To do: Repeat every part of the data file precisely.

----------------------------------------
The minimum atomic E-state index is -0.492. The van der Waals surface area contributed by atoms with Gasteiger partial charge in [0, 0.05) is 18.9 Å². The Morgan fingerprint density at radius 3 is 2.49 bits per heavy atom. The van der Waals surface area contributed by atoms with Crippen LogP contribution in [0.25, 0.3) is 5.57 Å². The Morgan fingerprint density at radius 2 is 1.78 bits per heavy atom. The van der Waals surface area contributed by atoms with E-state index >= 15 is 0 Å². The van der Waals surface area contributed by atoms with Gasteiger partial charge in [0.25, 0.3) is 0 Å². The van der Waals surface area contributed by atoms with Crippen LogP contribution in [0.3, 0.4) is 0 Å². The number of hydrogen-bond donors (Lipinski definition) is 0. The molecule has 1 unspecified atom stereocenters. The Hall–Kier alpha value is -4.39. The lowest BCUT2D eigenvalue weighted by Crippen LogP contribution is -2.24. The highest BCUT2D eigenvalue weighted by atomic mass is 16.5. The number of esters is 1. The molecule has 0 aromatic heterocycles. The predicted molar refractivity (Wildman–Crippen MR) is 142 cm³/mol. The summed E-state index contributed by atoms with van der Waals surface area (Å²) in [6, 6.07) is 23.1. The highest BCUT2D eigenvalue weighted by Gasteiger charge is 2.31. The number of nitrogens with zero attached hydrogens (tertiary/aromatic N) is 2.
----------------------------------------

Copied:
The minimum atomic E-state index is -0.492. The van der Waals surface area contributed by atoms with Gasteiger partial charge in [0, 0.05) is 18.9 Å². The Morgan fingerprint density at radius 3 is 2.49 bits per heavy atom. The van der Waals surface area contributed by atoms with Crippen LogP contribution in [0.25, 0.3) is 5.57 Å². The Morgan fingerprint density at radius 2 is 1.78 bits per heavy atom. The van der Waals surface area contributed by atoms with E-state index >= 15 is 0 Å². The van der Waals surface area contributed by atoms with Gasteiger partial charge in [0.25, 0.3) is 0 Å². The van der Waals surface area contributed by atoms with Crippen LogP contribution in [0.3, 0.4) is 0 Å². The number of hydrogen-bond donors (Lipinski definition) is 0. The molecule has 1 unspecified atom stereocenters. The Hall–Kier alpha value is -4.39. The lowest BCUT2D eigenvalue weighted by Crippen LogP contribution is -2.24. The highest BCUT2D eigenvalue weighted by atomic mass is 16.5. The number of esters is 1. The molecule has 0 aromatic heterocycles. The predicted molar refractivity (Wildman–Crippen MR) is 142 cm³/mol. The summed E-state index contributed by atoms with van der Waals surface area (Å²) in [6, 6.07) is 23.1. The highest BCUT2D eigenvalue weighted by Gasteiger charge is 2.31. The number of nitrogens with zero attached hydrogens (tertiary/aromatic N) is 2.